Medical humanities is a field that encompasses multiple areas and large-scale projects. While it is only starting to develop in Russia, it’s been actively growing in the US since the ‘70s. The States promote empathy among medical specialists by, for instance, encouraging them to take part in the analysis of artistic works. It’s important because due to professional deformation and burnout, medical specialists start to struggle to understand the feelings of others and such practices help them improve communication with their patients.

Medical humanities. Illustration by Dmitry Lisovsky / ITMO.NEWS

Medical humanities. Illustration by Dmitry Lisovsky / ITMO.NEWS

In Europe, one can find new centers studying the perception of this or that disease that developed over the years. As I see it, it’s important since quite weird things can sometimes happen. COVID-19 is a case in point. With its emergence came the need to understand how people perceive the virus and that was the job for experts in medical humanities. The disease fell to militarization. The media bombarded us with articles screaming “the enemy advances” or “an attack on the human body” – all this happened because people had no idea how viruses work and that there are both “good” and “bad” bacteria. This issue directly refers to the image of disease in art, culture, and literature. As a result, we now have a good deal of ongoing projects that explain how bacteria work and help people overcome their misconceptions, for instance, about the possible dangers of dairy products for microorganisms.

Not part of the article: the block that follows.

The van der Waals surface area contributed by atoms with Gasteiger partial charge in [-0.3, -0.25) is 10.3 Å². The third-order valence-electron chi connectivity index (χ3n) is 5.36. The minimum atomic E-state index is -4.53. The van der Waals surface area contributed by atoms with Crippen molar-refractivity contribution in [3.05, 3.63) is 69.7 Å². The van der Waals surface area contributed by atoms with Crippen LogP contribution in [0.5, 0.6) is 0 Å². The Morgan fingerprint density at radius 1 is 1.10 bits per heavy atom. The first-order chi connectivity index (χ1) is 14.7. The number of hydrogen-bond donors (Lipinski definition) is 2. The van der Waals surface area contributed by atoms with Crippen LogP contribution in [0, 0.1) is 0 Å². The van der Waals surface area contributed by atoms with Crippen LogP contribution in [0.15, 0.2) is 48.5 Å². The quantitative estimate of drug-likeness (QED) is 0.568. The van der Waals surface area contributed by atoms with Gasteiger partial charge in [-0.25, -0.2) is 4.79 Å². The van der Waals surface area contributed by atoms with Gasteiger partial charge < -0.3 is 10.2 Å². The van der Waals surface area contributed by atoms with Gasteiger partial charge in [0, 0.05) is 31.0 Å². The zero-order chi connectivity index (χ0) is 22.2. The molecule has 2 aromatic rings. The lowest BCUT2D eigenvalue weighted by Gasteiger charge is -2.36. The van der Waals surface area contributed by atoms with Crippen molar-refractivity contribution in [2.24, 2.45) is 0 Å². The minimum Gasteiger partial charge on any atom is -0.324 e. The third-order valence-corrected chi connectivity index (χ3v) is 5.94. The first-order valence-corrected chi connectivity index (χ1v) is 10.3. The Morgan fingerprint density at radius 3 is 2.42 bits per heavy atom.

When and why did you decide to become a teacher? 

Call it fate. I began to lecture and guide tours around the Fabergé Museum and the State Hermitage Museum when I was still in university. I’ve always enjoyed talking to people. Yes, I’m a researcher and I like to write articles but also organize conferences and courses. When I joined ITMO in 2018, it was a good start for me and it still gives me endless opportunities to expand my horizons and develop as a professional. So, I’m happy that I started to teach at ITMO and became part of the team.